Keto Chocolate chip cookies are a big favorite amongst the ketogenic community. Low carb cookies are a perfect recipe to make for any occasion, or on a Sunday when you’ve got plenty of time up your sleeve, even though they take only 20 minutes.
Watch The Recipe Video
I did this Keto Chocolate chip cookies recipe live on Facebook today, and every week I’ll be posting up new recipes live on Facebook. If you want to see them made live, I suggest you follow me over on facebook and you’ll get notified every time I go live!
Low carb cookies are actually very simple to translate from a normal recipe to a low carb recipe. Just substitute any flour added with either the same amount of almond flour or one quarter as much coconut flour. Substitute the sugar for something like Natvia or Erythritol and you will have a delicious keto converted recipe.
These keto chocolate chip cookies are honestly drool-worthy. I didn’t even wait for them to cool down before I devoured 4 of them all in one go.
Sugar-free cookies are great for keto snacks or keto treats because they contain so much butter. Make sure you use a good quality butter like Kerrygold or anything else grass-fed (and organic if possible). Grass-fed butter contains up to 6 times more CLA which can help your body burn fat properly and cleanly.
Whether you want to call them almond meal cookies, almond flour cookies, low carb chocolate chip cookies or even keto cookies, it’s all the same! They are all one of the same family, and much like the ketogenic community love to help each other out!
How To Make Keto Chocolate Chip Cookies
There are a few tips for making this recipe super perfect. As shown below, make sure you mix all the dry ingredients separately before you add it to the butter mixture. This will help disburse the xanthan gum and baking powder throughout the low carb almond flour
If you don’t like melting the butter in the microwave, you can also do it in a saucepan. Once the butter begins to show signs of melting, take it off the heat as the heat of the pot will continue to melt the butter.
You want your cookies to melt in the oven. Your cookie batter should look like the photo below before you proceed. You want to roll them into balls before you put them on the baking sheet. If they don’t melt into cookie shapes, it either means that you’ve added too much flour, or you’ve not melted the butter as shown above.
I’ve started to really work for a good photo recently, instead of banging up any old photo straight out of the camera with the contrast boosted. Do you enjoy the look of these keto cookies? Comment below with any questions and I’ll answer them as soon as possible.
What Other Ingredients Can I Use?
In the test above, I used a couple of different ingredients to attempt to show you how using alternatives might effect the quality of the cookie.
- Xanthan Gum – This one is the original recipe. See below
- Fine Almond Flour – This is what it would look like if you use fine almond flour. It still works, but a little too flat for my liking
- Coconut Flour – I used 1/4 of the amount of coconut flour compared to almond flour, and this is how it turns out. Its pretty bad, so don’t try it.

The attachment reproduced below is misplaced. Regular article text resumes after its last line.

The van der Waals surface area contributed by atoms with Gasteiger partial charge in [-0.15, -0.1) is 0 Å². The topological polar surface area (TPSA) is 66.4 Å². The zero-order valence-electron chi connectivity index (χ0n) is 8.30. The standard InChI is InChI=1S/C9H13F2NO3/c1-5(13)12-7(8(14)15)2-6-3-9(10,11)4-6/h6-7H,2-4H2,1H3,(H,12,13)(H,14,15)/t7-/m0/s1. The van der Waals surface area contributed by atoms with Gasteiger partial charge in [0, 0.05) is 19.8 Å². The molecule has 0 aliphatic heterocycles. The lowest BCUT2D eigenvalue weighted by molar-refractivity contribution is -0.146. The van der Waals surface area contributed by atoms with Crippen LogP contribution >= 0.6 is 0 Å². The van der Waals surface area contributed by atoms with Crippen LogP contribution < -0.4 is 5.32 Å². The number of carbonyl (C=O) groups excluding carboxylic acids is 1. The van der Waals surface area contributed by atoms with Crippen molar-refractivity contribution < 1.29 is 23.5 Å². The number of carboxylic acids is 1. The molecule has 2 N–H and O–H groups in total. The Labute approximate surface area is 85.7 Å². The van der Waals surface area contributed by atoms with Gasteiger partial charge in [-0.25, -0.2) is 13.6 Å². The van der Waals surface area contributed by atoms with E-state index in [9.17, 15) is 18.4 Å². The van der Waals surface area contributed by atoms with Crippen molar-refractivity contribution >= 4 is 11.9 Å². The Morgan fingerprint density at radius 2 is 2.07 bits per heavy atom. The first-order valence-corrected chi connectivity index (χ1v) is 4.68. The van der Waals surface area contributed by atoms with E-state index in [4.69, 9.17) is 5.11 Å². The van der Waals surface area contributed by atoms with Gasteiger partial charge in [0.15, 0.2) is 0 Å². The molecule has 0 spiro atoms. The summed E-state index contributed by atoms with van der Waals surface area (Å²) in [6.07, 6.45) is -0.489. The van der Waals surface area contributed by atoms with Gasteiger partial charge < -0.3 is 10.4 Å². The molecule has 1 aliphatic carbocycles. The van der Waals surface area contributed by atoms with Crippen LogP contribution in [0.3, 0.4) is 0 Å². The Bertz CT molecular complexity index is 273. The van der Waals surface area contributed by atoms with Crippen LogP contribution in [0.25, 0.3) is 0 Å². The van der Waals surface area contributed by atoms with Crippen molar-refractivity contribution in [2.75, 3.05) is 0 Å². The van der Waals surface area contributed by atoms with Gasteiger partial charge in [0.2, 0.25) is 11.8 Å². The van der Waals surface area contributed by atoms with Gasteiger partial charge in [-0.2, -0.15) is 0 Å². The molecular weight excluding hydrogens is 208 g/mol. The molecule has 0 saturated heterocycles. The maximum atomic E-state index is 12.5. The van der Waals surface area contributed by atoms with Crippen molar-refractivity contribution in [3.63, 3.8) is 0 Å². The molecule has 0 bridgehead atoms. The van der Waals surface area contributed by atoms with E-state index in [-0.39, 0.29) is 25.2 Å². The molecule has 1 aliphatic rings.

- Coconut Oil – This version I used coconut oil instead of butter, and it also doesn’t work that well. It melts too quickly and stays in more of a ball.
- No Xanthan Gum – This version came out flat as a pancake. If you baked it for a little less time, not using xanthan gum could definitely work.
- Stevia – This version I used stevia instead of erythritol. It came out hard as a rock.
You can also substitute with Gelatine (use the same amount as xanthan gum dissolved in hot water)
So can I you use Coconut Flour to bake keto chocolate chip cookies?
You can use it, but only use 1/6 of the amount compared to the almond flour, otherwise, your cookies will be dry and not very nice. (Only use 1/4 of a cup of coconut flour). Just in case you’re allergic to nuts and still, want keto chocolate chip cookies 😉
Why Does MyFitnessPal or Cronometer show more carbs than this recipe indicates?
Some people might be freaking out because of the amount of “carbs” in this recipe. The net carbs are indeed accurate on this recipe, and I’ll show you why those measurements seem inaccurate.
Net carbs are calculated by removing both fiber and sugar alcohols. Fiber and sugar alcohols have no effect on insulin, or blood glucose levels, so you will be totally okay to eat these cookies on the ketogenic diet. The total carbs for this recipe are 19g, the fiber is 2.7g, and the sugar alcohol content is 14g.
This means that 2.3g of net carbs is absolutely correct (if using Lilly’s sugar-free chocolate chips).
I hope this clears up some of the confusion for some people.
Keto Recipe Nutritional Disclaimer
Please note that I am not qualified as a medical professional. I am simply recounting and sharing my own experiences on this website. Nothing I express here should be taken as medical advice and you should consult with your doctor before starting any diet or exercise program. I provide nutritional information for my keto recipes simply as a courtesy to my readers. It is calculated using Chronometer and I remove fiber along with sugar alcohols to find the net carb count, as it does not affect my own blood glucose levels. I do my best to be as accurate as possible but you should independently calculate nutritional information on your own before relying on them. I expressly disclaim any and all liability of any kind with respect to any act or omission wholly or in part in reliance on anything contained in this website. Any questions? please search the healp center on my website by clicking here